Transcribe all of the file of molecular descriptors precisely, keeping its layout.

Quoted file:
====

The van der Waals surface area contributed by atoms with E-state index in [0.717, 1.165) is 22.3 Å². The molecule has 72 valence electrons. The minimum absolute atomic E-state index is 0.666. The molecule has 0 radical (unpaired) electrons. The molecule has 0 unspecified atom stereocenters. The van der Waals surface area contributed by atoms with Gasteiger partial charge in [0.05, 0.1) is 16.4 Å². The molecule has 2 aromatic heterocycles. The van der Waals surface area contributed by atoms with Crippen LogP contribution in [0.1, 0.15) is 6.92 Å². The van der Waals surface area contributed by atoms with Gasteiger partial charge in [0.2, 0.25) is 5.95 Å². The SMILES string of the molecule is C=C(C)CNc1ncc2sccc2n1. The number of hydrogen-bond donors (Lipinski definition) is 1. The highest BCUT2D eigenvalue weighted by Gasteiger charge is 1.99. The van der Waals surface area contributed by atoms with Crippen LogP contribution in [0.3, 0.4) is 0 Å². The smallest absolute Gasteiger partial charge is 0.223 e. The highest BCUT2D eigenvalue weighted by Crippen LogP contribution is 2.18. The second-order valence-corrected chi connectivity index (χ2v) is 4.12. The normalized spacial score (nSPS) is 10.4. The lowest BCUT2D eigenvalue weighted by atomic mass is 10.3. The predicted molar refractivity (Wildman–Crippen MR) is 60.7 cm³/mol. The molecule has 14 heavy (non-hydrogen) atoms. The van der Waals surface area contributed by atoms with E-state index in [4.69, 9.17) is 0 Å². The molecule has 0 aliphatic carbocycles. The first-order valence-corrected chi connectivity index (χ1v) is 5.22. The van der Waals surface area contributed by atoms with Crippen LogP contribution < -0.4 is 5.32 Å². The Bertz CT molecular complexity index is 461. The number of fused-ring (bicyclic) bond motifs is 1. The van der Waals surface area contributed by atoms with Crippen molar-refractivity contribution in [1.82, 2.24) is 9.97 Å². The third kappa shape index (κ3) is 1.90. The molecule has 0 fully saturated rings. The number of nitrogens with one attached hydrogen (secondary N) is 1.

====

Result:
The van der Waals surface area contributed by atoms with E-state index in [0.717, 1.165) is 22.3 Å². The molecule has 72 valence electrons. The minimum absolute atomic E-state index is 0.666. The molecule has 0 radical (unpaired) electrons. The molecule has 0 unspecified atom stereocenters. The van der Waals surface area contributed by atoms with Gasteiger partial charge in [0.05, 0.1) is 16.4 Å². The molecule has 2 aromatic heterocycles. The van der Waals surface area contributed by atoms with Crippen LogP contribution in [0.1, 0.15) is 6.92 Å². The van der Waals surface area contributed by atoms with Gasteiger partial charge in [0.2, 0.25) is 5.95 Å². The SMILES string of the molecule is C=C(C)CNc1ncc2sccc2n1. The number of hydrogen-bond donors (Lipinski definition) is 1. The highest BCUT2D eigenvalue weighted by Gasteiger charge is 1.99. The van der Waals surface area contributed by atoms with Crippen LogP contribution in [0.3, 0.4) is 0 Å². The smallest absolute Gasteiger partial charge is 0.223 e. The highest BCUT2D eigenvalue weighted by Crippen LogP contribution is 2.18. The second-order valence-corrected chi connectivity index (χ2v) is 4.12. The normalized spacial score (nSPS) is 10.4. The lowest BCUT2D eigenvalue weighted by atomic mass is 10.3. The predicted molar refractivity (Wildman–Crippen MR) is 60.7 cm³/mol. The molecule has 14 heavy (non-hydrogen) atoms. The van der Waals surface area contributed by atoms with E-state index in [4.69, 9.17) is 0 Å². The molecule has 0 aliphatic carbocycles. The first-order valence-corrected chi connectivity index (χ1v) is 5.22. The van der Waals surface area contributed by atoms with Crippen LogP contribution < -0.4 is 5.32 Å². The Bertz CT molecular complexity index is 461. The number of fused-ring (bicyclic) bond motifs is 1. The van der Waals surface area contributed by atoms with Crippen molar-refractivity contribution in [1.82, 2.24) is 9.97 Å². The third kappa shape index (κ3) is 1.90. The molecule has 0 fully saturated rings. The number of nitrogens with one attached hydrogen (secondary N) is 1.